25 June 2005

Why we need World Refugee Day

By Marguerite Finn

"On World Refugee Day we honour the indomitable spirit and courage of the world's millions of refugees. Many endure enormous suffering without losing hope and find the strength to overcome despair and start a new life against seemingly overwhelming odds"

(Kofi Annan - UN Secretary General - 20 June 2005 )

In 2000, the United Nations passed a resolution designating 20 June as World Refugee Day, to encourage everyone to pause and reflect on the 50 million people uprooted and driven from their homes since 1945.

The Office of the United Nations High Commissioner for Refugees (UNHCR) was established in 1950 - its primary purpose to safeguard the rights and well-being of refugees. They rely on the 1951 Convention on the Status of Refugees. This key legal document defines who are refugees, their rights and the legal obligations of states - and that is where things start to get seriously complicated.

The UN defines refugees as "persons who are outside their country and can not return owing to a well-founded fear of persecution because of race, religion, nationality, political opinion or membership of a particular social group".

Things have moved on since then. Today, the majority of those forced to flee their homes do so because of internal civil wars and environmental disasters - making them "Internally Displaced People". The UN classifies them as "People of Concern" rather than "refugees" and at the end of 2004 they numbered 19.2 million.

Statistically, the global refugee population has fallen by 24% over a four-year period; yet while on paper the number of refugees is decreasing, there has been an increase in the numbers of 'People of Concern'. In addition, some 4 million Palestinian refugees - the responsibility of the United Nations Relief and Works Agency for Palestine Refugees in the Near East (UNRWA) - are not included in the figures.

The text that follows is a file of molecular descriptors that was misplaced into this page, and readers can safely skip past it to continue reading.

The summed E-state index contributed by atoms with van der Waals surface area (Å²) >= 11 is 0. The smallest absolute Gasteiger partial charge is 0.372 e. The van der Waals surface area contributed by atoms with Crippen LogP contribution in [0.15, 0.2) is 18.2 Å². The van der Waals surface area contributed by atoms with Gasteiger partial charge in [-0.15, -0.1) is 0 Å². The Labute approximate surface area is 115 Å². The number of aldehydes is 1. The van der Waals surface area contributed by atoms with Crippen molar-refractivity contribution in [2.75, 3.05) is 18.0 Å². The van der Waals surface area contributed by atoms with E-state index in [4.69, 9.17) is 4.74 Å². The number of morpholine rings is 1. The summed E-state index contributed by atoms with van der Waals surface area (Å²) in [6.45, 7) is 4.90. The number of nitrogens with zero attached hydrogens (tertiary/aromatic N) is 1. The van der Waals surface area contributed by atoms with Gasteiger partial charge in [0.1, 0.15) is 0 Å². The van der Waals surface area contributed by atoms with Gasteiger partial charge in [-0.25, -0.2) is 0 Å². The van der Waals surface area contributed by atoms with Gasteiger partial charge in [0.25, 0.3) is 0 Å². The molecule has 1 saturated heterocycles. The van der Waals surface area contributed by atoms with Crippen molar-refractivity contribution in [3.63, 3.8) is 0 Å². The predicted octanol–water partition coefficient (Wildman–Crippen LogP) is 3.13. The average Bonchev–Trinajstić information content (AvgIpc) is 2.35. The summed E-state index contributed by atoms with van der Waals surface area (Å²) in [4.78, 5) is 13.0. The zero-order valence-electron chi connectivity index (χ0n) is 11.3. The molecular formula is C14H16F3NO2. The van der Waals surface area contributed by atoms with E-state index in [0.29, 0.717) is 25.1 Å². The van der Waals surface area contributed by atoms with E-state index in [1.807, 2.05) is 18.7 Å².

Where are these 'people of concern'? A glance at the daily UN News Bulletins confirms that they are everywhere - across all five continents. Statistic-lovers can find out about global refugee trends from UNHCR website. Thinking about the human tide of displaced people sloshing constantly back and forth across the face of the earth reminds me of a flight of starlings - the way they curve and flow and turn as one, in mid-flight.

There are many reasons why refugees flee from places they would rather not leave. Take the example of Svetlana the Russian maternity nurse in Tajikistan where civil war raged between 'Pamir Tajiks'and 'Kulyab Tajiks', where neighbour killed neighbour and where Russians born and bred in Tajikistan were no longer welcome. For Svetlana the breaking point came as she delivered a baby in the local hospital.

Just as the child was born, armed men burst into the ward demanding drugs and alcohol. On seeing the baby they asked whether it was "Pamir or Kulyab". Not waiting for an answer from the terrified mother and nurse, they grabbed the infant and threw it out of the window. It never even had a name. Svetlana and her family fled. They went to Chernobyl. The settled in the ghost town and were left in peace - with only the radiation for company. As Svetlana's mother said: "We came to Chernobyl because no one's going to chase us out of here. No one will kick us off this land". The family, having lost their homeland, preferred peace and possible cancer from irradiated soil - to the irrationality and hell of civil war.

In our quest for 'progress' and economic growth, we inflict misery on millions of our fellow human beings

The news is not all bad. In 2004 alone some 30,000 refugees were resettled with UNHCR assistance and 1.5 million were repatriated voluntarily to their country of origin. In May 2005, refugees from Myanmar were settled successfully in Sheffield as part of a UK-UNHCR resettlement initiative. British people are encouraged to participate in the joint UK/UN Gateway Scheme, but this week Amnesty International (UK) has challenged our Government's increasing use of Immigration Act powers to detain asylum seekers at some point during the asylum process. They expressed concern at the lack of statistics on the numbers held in detention and the length of time they are detained.

It is only through increasing public awareness that we can learn to welcome asylum seekers and the variety of ways by which they enrich our society. That is why we need to set aside at least one day in the year to consider the victims of persecution, war and environmental degredation - and resolve to do something positive about it.

Further information is available from NEAD, 38, Exchange Street Norwich (01603-610993), http://www.nead.org.uk/ or Refugee Council: http://www.refugeecouncil.org.uk/.